The allure of pewter
Pewter has been used for thousands of years. From the late fifteenth century to the end of the seventeenth century it was the country’s preferred substance for the making of plates, dishes and drinking vessels.
It was only with the introduction of tea to this country and the Industrial Revolution that objects started to be made from a diverse mix of materials such as porcelain, silver and pottery.
Early pewter from the medieval period is very rare, with only four examples to be seen outside of galleries and museums. Items from the fifteenth century onwards do occasionally come on to the market but good collections, like the one recently sold at Golding Young, are very scarce and – with the benefit of online catalogues – generate a great deal of interest. The collection included good examples of household items such as plates, candlesticks, flagons and tankards.
Pewter is often produced plain and although this shows the design in a basic form, modern collectors are keen on decorated pieces. One of the most desirable types of decoration is wrigglework; this is where the pewterer has engraved or punched a design on to the surface.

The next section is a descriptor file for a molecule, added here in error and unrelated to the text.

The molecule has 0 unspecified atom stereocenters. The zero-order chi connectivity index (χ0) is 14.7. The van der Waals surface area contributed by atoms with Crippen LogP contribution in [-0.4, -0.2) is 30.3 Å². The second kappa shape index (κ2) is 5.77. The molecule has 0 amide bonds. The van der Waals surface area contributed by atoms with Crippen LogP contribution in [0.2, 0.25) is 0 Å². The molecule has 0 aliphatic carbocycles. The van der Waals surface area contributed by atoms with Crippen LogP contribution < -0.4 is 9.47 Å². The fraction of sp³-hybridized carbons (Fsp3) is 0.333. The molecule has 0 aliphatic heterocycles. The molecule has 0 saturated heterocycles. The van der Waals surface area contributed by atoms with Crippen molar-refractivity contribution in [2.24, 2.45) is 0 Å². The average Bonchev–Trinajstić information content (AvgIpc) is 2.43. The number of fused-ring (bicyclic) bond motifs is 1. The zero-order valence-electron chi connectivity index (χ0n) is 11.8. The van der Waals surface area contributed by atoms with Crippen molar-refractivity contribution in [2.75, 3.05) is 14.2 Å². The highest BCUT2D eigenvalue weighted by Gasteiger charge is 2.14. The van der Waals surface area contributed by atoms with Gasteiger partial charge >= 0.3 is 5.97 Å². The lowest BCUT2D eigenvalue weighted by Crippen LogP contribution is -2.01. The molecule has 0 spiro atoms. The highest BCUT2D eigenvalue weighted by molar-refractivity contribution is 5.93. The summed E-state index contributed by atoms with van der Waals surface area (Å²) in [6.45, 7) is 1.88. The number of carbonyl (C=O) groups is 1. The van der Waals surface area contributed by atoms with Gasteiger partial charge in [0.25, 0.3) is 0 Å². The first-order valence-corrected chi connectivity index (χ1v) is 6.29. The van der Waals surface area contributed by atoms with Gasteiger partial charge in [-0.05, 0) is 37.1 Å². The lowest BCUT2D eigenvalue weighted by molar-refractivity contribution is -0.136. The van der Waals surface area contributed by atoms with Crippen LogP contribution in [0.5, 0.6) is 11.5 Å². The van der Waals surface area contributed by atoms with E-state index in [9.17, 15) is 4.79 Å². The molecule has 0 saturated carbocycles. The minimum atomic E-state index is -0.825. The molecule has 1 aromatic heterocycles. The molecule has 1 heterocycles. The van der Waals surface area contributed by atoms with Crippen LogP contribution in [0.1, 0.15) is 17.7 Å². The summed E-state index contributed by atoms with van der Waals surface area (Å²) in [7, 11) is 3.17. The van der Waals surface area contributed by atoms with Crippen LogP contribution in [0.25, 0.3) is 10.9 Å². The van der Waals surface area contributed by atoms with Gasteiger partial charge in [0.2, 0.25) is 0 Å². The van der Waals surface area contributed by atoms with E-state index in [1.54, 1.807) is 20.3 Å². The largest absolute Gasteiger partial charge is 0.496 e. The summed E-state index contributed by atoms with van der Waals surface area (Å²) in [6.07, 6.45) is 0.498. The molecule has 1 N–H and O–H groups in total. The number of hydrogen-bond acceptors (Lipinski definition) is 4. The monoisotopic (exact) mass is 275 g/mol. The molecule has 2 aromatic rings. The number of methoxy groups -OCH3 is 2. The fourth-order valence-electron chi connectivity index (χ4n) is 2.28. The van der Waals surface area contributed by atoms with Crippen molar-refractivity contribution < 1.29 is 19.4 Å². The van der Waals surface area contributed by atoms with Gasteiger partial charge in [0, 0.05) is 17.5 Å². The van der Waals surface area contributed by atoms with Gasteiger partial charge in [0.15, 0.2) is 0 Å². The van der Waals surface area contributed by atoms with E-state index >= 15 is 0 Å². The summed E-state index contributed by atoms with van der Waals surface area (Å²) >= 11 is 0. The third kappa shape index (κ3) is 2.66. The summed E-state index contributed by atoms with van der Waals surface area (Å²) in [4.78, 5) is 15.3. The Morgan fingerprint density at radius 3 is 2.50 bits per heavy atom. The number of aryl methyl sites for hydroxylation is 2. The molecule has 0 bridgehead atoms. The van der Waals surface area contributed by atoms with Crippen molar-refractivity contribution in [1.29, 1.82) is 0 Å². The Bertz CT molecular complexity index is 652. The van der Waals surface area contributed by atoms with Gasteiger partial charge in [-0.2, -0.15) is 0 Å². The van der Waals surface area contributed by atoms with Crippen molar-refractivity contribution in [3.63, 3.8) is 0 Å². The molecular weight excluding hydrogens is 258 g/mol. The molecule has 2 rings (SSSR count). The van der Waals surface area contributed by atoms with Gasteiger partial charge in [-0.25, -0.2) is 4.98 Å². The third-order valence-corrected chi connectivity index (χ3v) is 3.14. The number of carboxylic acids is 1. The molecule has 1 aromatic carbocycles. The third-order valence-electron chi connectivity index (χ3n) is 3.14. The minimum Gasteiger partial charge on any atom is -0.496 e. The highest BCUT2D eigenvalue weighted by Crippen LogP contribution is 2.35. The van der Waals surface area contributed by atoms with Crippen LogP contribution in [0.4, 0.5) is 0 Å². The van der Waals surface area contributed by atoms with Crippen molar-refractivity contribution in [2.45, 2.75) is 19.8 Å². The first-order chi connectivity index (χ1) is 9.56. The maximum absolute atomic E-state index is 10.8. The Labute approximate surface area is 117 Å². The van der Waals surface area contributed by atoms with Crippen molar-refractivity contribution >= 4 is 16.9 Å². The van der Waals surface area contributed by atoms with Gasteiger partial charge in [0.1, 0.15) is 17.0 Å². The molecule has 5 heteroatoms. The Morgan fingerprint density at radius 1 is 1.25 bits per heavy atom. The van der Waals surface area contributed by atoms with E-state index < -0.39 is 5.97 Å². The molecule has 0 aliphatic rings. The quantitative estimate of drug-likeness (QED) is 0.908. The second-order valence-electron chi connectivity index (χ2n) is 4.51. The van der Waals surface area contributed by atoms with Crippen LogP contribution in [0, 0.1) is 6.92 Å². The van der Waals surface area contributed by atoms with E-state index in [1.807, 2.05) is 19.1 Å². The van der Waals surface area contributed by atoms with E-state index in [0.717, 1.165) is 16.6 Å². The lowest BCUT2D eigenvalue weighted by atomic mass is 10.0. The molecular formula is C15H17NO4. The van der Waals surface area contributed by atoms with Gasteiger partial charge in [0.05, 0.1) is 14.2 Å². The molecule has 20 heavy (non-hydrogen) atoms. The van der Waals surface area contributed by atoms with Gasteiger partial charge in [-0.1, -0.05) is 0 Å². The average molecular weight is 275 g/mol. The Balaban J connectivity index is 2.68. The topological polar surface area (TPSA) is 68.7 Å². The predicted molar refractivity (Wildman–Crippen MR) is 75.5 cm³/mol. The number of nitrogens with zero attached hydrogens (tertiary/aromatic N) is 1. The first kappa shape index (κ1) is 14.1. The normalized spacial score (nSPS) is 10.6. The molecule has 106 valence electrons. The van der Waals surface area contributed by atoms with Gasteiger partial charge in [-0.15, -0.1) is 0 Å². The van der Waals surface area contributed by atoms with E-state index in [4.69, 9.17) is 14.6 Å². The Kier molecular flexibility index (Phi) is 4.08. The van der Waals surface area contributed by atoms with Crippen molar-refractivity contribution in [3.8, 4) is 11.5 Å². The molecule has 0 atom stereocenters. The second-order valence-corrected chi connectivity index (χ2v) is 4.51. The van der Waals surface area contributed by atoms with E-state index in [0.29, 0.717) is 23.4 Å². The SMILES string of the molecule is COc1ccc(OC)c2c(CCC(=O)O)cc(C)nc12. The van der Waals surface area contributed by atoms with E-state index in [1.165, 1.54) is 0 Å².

The maker’s marks, or touch marks as they are more commonly known, also play an important part in the desirability of a piece. Like silver hallmarks, the marks for pewter were regulated and well recorded by the Pewterers’ Company and Parliament.
For collectors, the study of items through the design and the touch marks adds to the pleasure and reward, making pewter collectors both knowledgeable and enthusiastic when rare items appear on the auction market.